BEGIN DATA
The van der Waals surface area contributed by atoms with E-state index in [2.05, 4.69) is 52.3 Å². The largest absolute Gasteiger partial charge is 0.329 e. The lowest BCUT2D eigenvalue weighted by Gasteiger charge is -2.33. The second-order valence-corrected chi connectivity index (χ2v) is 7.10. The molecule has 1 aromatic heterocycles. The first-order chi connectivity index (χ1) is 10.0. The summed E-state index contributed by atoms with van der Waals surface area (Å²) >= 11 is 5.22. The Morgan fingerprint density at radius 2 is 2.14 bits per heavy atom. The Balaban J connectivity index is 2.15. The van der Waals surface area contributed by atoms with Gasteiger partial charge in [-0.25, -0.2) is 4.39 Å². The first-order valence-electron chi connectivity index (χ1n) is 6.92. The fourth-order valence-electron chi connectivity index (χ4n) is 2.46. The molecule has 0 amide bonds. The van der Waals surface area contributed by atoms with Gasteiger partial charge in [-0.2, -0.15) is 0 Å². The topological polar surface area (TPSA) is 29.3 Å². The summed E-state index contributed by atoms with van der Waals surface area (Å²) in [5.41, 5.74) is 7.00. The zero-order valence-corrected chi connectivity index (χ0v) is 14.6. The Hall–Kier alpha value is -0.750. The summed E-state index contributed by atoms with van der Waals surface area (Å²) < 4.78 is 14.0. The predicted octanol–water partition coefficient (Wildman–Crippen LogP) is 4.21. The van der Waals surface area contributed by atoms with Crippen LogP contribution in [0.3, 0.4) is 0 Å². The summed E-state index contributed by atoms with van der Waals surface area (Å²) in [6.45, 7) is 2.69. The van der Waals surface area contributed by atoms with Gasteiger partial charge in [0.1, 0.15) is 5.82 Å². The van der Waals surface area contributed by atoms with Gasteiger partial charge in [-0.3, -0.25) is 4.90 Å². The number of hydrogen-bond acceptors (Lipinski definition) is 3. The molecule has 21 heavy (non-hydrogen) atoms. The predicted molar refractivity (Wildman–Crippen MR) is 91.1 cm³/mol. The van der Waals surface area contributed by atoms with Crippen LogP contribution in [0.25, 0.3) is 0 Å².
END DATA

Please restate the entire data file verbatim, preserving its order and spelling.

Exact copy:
The van der Waals surface area contributed by atoms with E-state index in [2.05, 4.69) is 52.3 Å². The largest absolute Gasteiger partial charge is 0.329 e. The lowest BCUT2D eigenvalue weighted by Gasteiger charge is -2.33. The second-order valence-corrected chi connectivity index (χ2v) is 7.10. The molecule has 1 aromatic heterocycles. The first-order chi connectivity index (χ1) is 10.0. The summed E-state index contributed by atoms with van der Waals surface area (Å²) >= 11 is 5.22. The Morgan fingerprint density at radius 2 is 2.14 bits per heavy atom. The Balaban J connectivity index is 2.15. The van der Waals surface area contributed by atoms with Gasteiger partial charge in [-0.25, -0.2) is 4.39 Å². The first-order valence-electron chi connectivity index (χ1n) is 6.92. The fourth-order valence-electron chi connectivity index (χ4n) is 2.46. The molecule has 0 amide bonds. The van der Waals surface area contributed by atoms with Gasteiger partial charge in [-0.2, -0.15) is 0 Å². The topological polar surface area (TPSA) is 29.3 Å². The summed E-state index contributed by atoms with van der Waals surface area (Å²) in [5.41, 5.74) is 7.00. The zero-order valence-corrected chi connectivity index (χ0v) is 14.6. The Hall–Kier alpha value is -0.750. The summed E-state index contributed by atoms with van der Waals surface area (Å²) < 4.78 is 14.0. The predicted octanol–water partition coefficient (Wildman–Crippen LogP) is 4.21. The van der Waals surface area contributed by atoms with Crippen LogP contribution in [0.3, 0.4) is 0 Å². The summed E-state index contributed by atoms with van der Waals surface area (Å²) in [6.45, 7) is 2.69. The van der Waals surface area contributed by atoms with Gasteiger partial charge in [0.1, 0.15) is 5.82 Å². The van der Waals surface area contributed by atoms with Gasteiger partial charge in [-0.3, -0.25) is 4.90 Å². The number of hydrogen-bond acceptors (Lipinski definition) is 3. The molecule has 21 heavy (non-hydrogen) atoms. The predicted molar refractivity (Wildman–Crippen MR) is 91.1 cm³/mol. The van der Waals surface area contributed by atoms with Crippen LogP contribution in [0.25, 0.3) is 0 Å².